THE COMMUNICATIVE APPROACH TO LANGUAGE TEACHING
Any language can be acquired if one develops four basic skills in that language i.e. listening, speaking, reading and writing. Listening and speaking are interactive processes that directly affect each other. Speaking is an expressive language skill in which the speaker uses verbal symbols to communicate, while listening is a receptive language skill, which involves the interpretation of those symbols into meaning. Writing is also expressive language skill in which the writer uses written symbols to communicate, while reading is a receptive language skill which involves the interpretation of those symbols into meaning.
Listening and speaking and also reading and writing were viewed as a separate subjects within the school curriculum and usually were taught as a number of discrete skills; however, the 1980s and early 1990s have brought another perceptive. Listening and speaking and also reading and writing are now considered interactive and taught as one communicative process. Interactive process of reading and writing skill, seen in the class, is very less. One can find more interactive process of listening and speaking skill in any type of class. ‘Machure M' in his book named as ‘Oracy-current trends in Context' (1988) termed this process as ‘oracy' means ‘oral communication' or ‘oral language'. It includes both listening and speaking.
THE TERM : THE COMMUNICATIVE APPROACH -:
Willbrand M. L. & Riecke R.D. in their book named as ‘Teaching oral communication in Elementary schools' (1983) defined ‘Oral Communication' as the process of interacting through heard and spoken messages in a variety of situations. And instruction which integrates the teaching of listening and speaking over various situations has been termed "the communicative approach to language teaching."
The communicative approach is relative new, as most of the teachers and prescribed texts separate the instruction of listening and speaking. Usually when listening and speaking are separated, specific skills are identified in each area and a sequence of these skills is established. No particular attention is given to the situation, or context, in which a specific skill is to be used, as the focus is on teaching listening and speaking and not on communication. We can develop listening skill by conducting the entire lesson in that language only. We may make use of Audio-Visual aids such as tape-recorder, gramophone etc. we may make the students to listen to Radio lessons to develop the skill. Moreover we may develop the listening skill by ear-training exercises, by articulation exercises, by mimicry exercises or by exercises in fluency. We may develop the speaking skill by giving picture lessons, by saying and doing exercises, by arranging oral composition, by developing the ideas on the topic within their range, by reproducing telling or completing a story, by dramatization, by arranging talks and discussions, by asking questions. But special attention is not given to the situation or context, in which a specific skill, listening or speaking, is to be used. When specific attention is given on a situation or a context and develop these skills we follow communicative approach.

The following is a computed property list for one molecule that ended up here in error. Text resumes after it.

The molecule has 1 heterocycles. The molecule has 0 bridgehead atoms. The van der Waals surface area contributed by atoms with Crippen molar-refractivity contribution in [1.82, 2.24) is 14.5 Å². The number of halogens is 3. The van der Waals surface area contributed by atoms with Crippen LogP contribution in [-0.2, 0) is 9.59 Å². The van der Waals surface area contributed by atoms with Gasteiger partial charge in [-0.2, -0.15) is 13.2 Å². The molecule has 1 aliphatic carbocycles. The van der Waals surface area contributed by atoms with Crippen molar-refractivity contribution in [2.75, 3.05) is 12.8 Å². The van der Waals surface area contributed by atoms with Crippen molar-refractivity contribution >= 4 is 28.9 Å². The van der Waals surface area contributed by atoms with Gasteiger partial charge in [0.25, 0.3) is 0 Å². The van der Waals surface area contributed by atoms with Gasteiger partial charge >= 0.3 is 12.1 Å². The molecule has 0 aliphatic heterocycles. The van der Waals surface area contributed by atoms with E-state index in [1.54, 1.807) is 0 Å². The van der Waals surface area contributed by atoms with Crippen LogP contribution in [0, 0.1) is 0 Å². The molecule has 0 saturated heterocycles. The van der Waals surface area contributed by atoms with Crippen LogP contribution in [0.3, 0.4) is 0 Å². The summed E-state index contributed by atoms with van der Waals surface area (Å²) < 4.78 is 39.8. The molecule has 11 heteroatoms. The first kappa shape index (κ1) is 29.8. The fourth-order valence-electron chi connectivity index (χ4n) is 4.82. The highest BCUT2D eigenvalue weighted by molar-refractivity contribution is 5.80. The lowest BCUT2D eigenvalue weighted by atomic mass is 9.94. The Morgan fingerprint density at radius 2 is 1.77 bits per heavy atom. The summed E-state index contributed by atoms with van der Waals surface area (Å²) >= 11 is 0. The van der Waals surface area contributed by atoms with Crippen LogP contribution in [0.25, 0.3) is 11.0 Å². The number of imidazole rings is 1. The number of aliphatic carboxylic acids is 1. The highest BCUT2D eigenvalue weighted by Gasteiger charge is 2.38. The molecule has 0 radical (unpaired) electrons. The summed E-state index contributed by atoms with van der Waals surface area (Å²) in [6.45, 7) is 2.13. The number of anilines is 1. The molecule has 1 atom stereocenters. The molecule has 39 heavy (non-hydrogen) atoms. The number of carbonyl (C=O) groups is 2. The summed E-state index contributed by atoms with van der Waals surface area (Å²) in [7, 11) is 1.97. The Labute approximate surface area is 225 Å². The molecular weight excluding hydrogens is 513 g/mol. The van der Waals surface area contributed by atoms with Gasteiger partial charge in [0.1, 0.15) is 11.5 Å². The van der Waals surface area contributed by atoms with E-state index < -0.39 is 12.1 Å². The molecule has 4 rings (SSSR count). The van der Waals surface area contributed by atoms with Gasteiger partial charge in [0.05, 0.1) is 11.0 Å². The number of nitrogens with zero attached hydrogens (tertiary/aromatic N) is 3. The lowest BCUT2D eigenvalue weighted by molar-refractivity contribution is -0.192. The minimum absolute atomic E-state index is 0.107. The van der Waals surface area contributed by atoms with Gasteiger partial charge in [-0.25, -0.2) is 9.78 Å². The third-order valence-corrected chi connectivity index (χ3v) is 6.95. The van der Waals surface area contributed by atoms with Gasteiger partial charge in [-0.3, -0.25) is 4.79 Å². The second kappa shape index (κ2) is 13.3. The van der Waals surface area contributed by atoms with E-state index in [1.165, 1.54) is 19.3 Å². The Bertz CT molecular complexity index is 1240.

CHARACTERISTICS OF THE COMMUNICATIVE APPROACH
Although no single methodology has been described for the communicative approach, several characteristics are summarized as follow. -
Communicative approach stimulate ‘real life' communicative experiences -:
Froese V in his book named as ‘Introduction to whole language teaching and learning' (1991) mentioned this characteristics of communicative approach. Learners should conduct an interview because they actually need information. In role playing process, the purpose is to learn how to formulate appropriate questions. But here, as Froese V noted these activities should not only stimulate real life experiences but, whenever possible, should actually be real life experiences.
The learning task is content-based, theme-based, project-based or some combination of the three -:
Instruction in listening and speaking, as well as reading and writing, is given within the context of handling various learning tasks, which involve learners with language. This learning task is content based according to Early M & Tang M as described in their book named as Helping ESL students cope with content -based text (1991), ‘theme-based' according to Candling C & Edelhoff C as described in their book Challenges (1982) and ‘project based' according to Fried-Booth D as described in the book ‘Project Work' (1986). Within the context of an interview, questioning skills can be taught. Students need the opportunity to express themselves through a variety of experiences and tasks.
Analysis of language is done in specific contexts -:
Language drills, recitation and isolation grammar exercises are not the ways to acquire any language. Analysis of language is done in specific contexts. Decontextualized language is not used as a basis for skill instruction.
The focus is not upon listening and speaking but upon using language to communicate and to learn -:
As students use language to learn in various subject areas, it becomes necessary for them to communicate with peers in large and small groups as well as with the teacher. Collaborative talk can occur between peers in quite an informal way or in more formal cooperative learning groups.
Listening and speaking skills as vehicles for learning across all subjects areas -:
Barnes D in his book named as ‘Oral language and learning' (1990) described that listening and speaking become valuable not only as isolated skills or groups of skills, but as vehicles for learning across all subject areas. Oral communication should be integrated with other areas of instruction.